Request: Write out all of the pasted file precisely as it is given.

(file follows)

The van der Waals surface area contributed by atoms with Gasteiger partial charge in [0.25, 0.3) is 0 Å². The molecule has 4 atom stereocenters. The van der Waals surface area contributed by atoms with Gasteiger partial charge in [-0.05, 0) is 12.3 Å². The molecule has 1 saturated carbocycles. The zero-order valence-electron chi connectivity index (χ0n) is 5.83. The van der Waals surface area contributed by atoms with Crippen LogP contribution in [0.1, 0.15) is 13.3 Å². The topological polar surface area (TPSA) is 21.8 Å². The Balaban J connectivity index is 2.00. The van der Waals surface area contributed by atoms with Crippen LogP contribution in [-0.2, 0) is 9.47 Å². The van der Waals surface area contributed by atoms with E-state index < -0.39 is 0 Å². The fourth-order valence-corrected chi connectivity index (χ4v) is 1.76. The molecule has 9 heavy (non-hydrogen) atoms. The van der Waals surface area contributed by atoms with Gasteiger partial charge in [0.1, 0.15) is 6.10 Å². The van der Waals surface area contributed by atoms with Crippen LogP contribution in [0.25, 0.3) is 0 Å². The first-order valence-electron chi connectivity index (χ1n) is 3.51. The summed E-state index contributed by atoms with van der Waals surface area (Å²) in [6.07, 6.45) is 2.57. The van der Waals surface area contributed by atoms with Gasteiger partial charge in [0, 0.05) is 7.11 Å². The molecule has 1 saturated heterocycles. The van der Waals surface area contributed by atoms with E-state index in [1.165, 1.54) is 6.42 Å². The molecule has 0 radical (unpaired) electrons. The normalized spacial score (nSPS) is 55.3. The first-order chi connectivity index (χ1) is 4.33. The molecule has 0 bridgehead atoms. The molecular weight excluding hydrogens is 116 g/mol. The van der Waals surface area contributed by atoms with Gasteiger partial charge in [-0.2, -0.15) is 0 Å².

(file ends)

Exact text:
The van der Waals surface area contributed by atoms with Gasteiger partial charge in [0.25, 0.3) is 0 Å². The molecule has 4 atom stereocenters. The van der Waals surface area contributed by atoms with Gasteiger partial charge in [-0.05, 0) is 12.3 Å². The molecule has 1 saturated carbocycles. The zero-order valence-electron chi connectivity index (χ0n) is 5.83. The van der Waals surface area contributed by atoms with Crippen LogP contribution in [0.1, 0.15) is 13.3 Å². The topological polar surface area (TPSA) is 21.8 Å². The Balaban J connectivity index is 2.00. The van der Waals surface area contributed by atoms with Crippen LogP contribution in [-0.2, 0) is 9.47 Å². The van der Waals surface area contributed by atoms with E-state index < -0.39 is 0 Å². The fourth-order valence-corrected chi connectivity index (χ4v) is 1.76. The molecule has 9 heavy (non-hydrogen) atoms. The van der Waals surface area contributed by atoms with Gasteiger partial charge in [0.1, 0.15) is 6.10 Å². The van der Waals surface area contributed by atoms with Crippen LogP contribution in [0.25, 0.3) is 0 Å². The first-order valence-electron chi connectivity index (χ1n) is 3.51. The summed E-state index contributed by atoms with van der Waals surface area (Å²) in [6.07, 6.45) is 2.57. The van der Waals surface area contributed by atoms with Gasteiger partial charge in [0, 0.05) is 7.11 Å². The molecule has 1 saturated heterocycles. The van der Waals surface area contributed by atoms with E-state index in [1.165, 1.54) is 6.42 Å². The molecule has 0 radical (unpaired) electrons. The normalized spacial score (nSPS) is 55.3. The first-order chi connectivity index (χ1) is 4.33. The molecule has 0 bridgehead atoms. The molecular weight excluding hydrogens is 116 g/mol. The van der Waals surface area contributed by atoms with Gasteiger partial charge in [-0.2, -0.15) is 0 Å².